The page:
Complete Small Group Planning Guide
Fill out The Small Group Planning Guide with each facilitator; it covers the logistics of the groups.
Choose Good Materials
- Choose materials conducive to evangelizing, establishing, and equipping.
- Do not underestimate the importance of using “evangelically-oriented” materials. We have found that few published materials have a helpful balance of questions and focus.
- Use our Creating and Evaluating Small Group Materials resource to help you determine the quality of the materials you are considering.
- A good place to start is our fourteen-week topical Bible study, Evangelical Catholic Life: An Introductory Study, which is designed to help people reflect on God, their relationship with Him, and their life in light of the Gospel.
Provide a Comprehensive Initial Training
Training your facilitators is key for the success of your Small Group Ministry.
- Make sure your facilitators know and understand that training will be required of them before they commit.
- Take your leaders to one of our institutes or Summer Training Camps if you want help with the training.
- If you will do the training on your own, plan for about five hours, ideally in two or three separate modules on different days, to allow for review and reinforcement.
Advertise and Promote Groups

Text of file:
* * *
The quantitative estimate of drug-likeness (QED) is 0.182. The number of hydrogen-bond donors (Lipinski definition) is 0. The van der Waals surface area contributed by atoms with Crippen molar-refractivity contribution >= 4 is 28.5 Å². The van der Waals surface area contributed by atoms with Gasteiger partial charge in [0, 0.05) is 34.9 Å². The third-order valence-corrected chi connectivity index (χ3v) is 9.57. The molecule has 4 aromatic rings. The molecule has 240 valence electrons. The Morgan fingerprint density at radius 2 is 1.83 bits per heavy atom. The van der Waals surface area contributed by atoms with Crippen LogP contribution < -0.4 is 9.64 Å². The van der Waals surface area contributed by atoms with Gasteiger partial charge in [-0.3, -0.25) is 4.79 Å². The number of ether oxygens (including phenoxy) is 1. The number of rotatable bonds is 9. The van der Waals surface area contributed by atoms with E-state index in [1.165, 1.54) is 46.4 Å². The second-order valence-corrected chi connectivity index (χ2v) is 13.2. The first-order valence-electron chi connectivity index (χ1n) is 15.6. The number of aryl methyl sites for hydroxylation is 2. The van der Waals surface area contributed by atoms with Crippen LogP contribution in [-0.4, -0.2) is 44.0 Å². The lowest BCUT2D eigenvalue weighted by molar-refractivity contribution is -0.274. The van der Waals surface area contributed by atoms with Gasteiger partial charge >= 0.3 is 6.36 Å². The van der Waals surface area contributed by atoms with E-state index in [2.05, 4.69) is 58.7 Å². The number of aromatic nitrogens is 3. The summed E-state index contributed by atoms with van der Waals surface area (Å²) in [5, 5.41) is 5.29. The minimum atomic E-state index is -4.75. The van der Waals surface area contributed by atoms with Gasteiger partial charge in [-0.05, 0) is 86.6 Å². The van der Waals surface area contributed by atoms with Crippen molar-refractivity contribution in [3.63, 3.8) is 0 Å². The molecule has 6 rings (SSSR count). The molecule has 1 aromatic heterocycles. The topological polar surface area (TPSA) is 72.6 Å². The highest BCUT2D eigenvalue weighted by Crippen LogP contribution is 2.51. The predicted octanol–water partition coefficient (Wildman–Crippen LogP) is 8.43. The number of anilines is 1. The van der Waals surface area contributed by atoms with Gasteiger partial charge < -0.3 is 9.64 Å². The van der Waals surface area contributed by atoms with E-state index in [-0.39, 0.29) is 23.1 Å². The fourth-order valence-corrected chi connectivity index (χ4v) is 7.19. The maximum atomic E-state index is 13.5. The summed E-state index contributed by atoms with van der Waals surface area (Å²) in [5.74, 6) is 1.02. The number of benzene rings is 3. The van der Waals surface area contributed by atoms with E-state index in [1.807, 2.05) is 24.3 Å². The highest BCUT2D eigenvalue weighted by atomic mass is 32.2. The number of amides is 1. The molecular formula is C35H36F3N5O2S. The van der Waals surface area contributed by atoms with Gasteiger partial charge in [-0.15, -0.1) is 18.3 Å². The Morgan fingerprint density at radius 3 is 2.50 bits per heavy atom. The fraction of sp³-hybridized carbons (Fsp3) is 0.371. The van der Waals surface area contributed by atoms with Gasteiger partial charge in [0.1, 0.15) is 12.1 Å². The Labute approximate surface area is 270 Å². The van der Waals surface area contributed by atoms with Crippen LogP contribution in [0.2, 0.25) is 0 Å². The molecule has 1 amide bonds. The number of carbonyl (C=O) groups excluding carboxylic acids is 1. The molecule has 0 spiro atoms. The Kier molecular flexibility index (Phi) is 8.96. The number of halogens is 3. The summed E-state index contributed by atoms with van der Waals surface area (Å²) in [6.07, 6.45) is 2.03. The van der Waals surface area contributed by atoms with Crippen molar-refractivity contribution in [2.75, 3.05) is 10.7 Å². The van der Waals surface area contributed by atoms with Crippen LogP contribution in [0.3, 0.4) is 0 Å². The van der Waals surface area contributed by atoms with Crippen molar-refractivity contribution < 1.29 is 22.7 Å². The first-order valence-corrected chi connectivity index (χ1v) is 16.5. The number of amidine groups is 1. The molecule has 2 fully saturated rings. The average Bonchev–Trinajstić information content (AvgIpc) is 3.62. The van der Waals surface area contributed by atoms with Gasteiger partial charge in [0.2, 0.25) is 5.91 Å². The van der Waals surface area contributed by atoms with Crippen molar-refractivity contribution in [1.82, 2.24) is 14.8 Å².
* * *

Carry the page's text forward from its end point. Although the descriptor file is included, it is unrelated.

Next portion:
- Pitch the Small Groups at announcement time by way of testimony and/or personal invitation by Small Group facilitators,
- Follow up with a sign-up in the gathering space of the Church after all masses for two consecutive Sundays.
- At a campus ministry, do a blitz the first week of school with other events, such as a pizza party and barbecue, to provide other opportunities to invite students to join a Small Group.
- Chalk, poster, and mail to Catholics in the dorms about events and Bible studies.
- Post an online Small Group schedule and sign-up.
- Have your pastor encourage people to get involved; it will go a long way toward generating interest.
- Absolutely avoid selling your groups as “fun”; keep the purpose in mind. Remember — aim for the spiritual, not the social, and the social will follow. If you aim for the social, the spiritual won’t happen and neither will the social, to any great degree.